From childhood, my primary fascination has always been aviation. I watched aviation movies, built airplane models, read books about flying and aviation history, and of course drew pictures of aircraft of all types continuously. Every time a plane flew within earshot, I would search the sky until I spotted it, tried to identify what type it was, and would watch it until it disappeared from view. One of my best friends from elementary school was a “train guy”, while I was a “plane guy.” We used to argue often which was “better.” Eventually, I got my pilot’s license, and had my first job at the local small airport. Although I was unable to fly for a living, I was able to build a very satisfying career in the airline industry as an aircraft dispatcher.
However, the airline business is notoriously volatile; boom/bust cycles lead to waves of hiring, followed by furloughs that can last for years. Seniority is everything; the timing of your date-of-hire can determine the difference between a smooth, steady career or a rollercoaster ride of uncertainty and financial stress. And then there are the mergers and acquisitions, which can force even long-term employees to choose between an unwanted move to another state, a long commute with extensive separation from family, or leaving a coveted job for something that maintains the life you’ve built where you are happy. By 2015, as a dispatcher with US Airways in Pittsburgh (where I was quite content), the merger with American Airlines presented me with just such a dilemma: relocate to Dallas, TX (which none of us wanted), or try to commute from home in Harrisburg, PA with lots of time away from home or on the road (which I didn’t want). I reluctantly left the airline, and after a short and very unsatisfying experience at Leidos Flight Service, I finally decided to try doing my artwork full time. It certainly carried risks, but our three girls were basically independent by then, so I decided to take a leap of faith. What’s life without a little adventure?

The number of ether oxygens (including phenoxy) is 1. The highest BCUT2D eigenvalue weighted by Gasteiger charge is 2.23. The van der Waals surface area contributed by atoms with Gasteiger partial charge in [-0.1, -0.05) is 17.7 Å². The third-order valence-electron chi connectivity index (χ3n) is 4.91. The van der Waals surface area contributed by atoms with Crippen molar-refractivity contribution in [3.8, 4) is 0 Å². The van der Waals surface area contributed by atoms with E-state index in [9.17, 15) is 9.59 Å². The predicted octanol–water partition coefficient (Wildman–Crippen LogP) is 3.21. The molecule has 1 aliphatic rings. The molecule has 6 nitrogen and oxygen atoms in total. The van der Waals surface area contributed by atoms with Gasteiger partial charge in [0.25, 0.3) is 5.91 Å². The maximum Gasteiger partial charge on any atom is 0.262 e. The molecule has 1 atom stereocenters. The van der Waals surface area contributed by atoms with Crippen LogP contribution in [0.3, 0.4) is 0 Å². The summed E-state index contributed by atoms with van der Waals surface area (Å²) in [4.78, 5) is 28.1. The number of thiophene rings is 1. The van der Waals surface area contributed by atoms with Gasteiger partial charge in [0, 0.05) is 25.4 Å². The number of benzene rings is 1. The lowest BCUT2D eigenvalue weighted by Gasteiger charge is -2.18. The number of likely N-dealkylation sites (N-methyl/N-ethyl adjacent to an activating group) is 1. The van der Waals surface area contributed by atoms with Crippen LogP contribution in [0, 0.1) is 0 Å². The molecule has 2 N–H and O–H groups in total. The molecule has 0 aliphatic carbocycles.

One thing I thought would be a good idea was to try to diversify my work a bit; a chair works better when it has more than just one leg. Aircraft had been almost my exclusive artistic subject matter for my entire life, but there are many excellent aviation artists out there, and only so many customers. The difference between painting for pleasure and a little extra income, and trying to make a living, is significant! One of my favorite subjects in school was history, and the history of aviation is deeply entwined with the history of the world for the past century. I enjoy creating scenes that in some way tell a story, so I started looking at what other subjects might do the same.
One area that I thought about was railroads. Unlike my childhood friend, I’ve never been a big “rail fan”; and what can really differentiate inspired art from so-so art is the passion of the artist for that which he paints. I knew that there were already many excellent railroad artists who are deeply passionate and knowledgeable about their subject. Like aviation, rail art has it’s share of “rivet counters”…those who will savage an artist who doesn’t meet their expected standard of accuracy. The type of equipment (locomotives and various cars), nearby structures, the activities of workers, and numerous other elements must be correct; God help the artist who gets something wrong! Painting a train crossing a bridge may seem a simple task, but if that bridge and that locomotive could never have been together (i.e., the bridge was replaced with a different one two years before that locomotive began service with the carrier), it reflects badly on the artist’s credibility. So, one must do plenty of research in the process of creating an image, and when it’s a new subject matter, there can be a steep and long learning curve!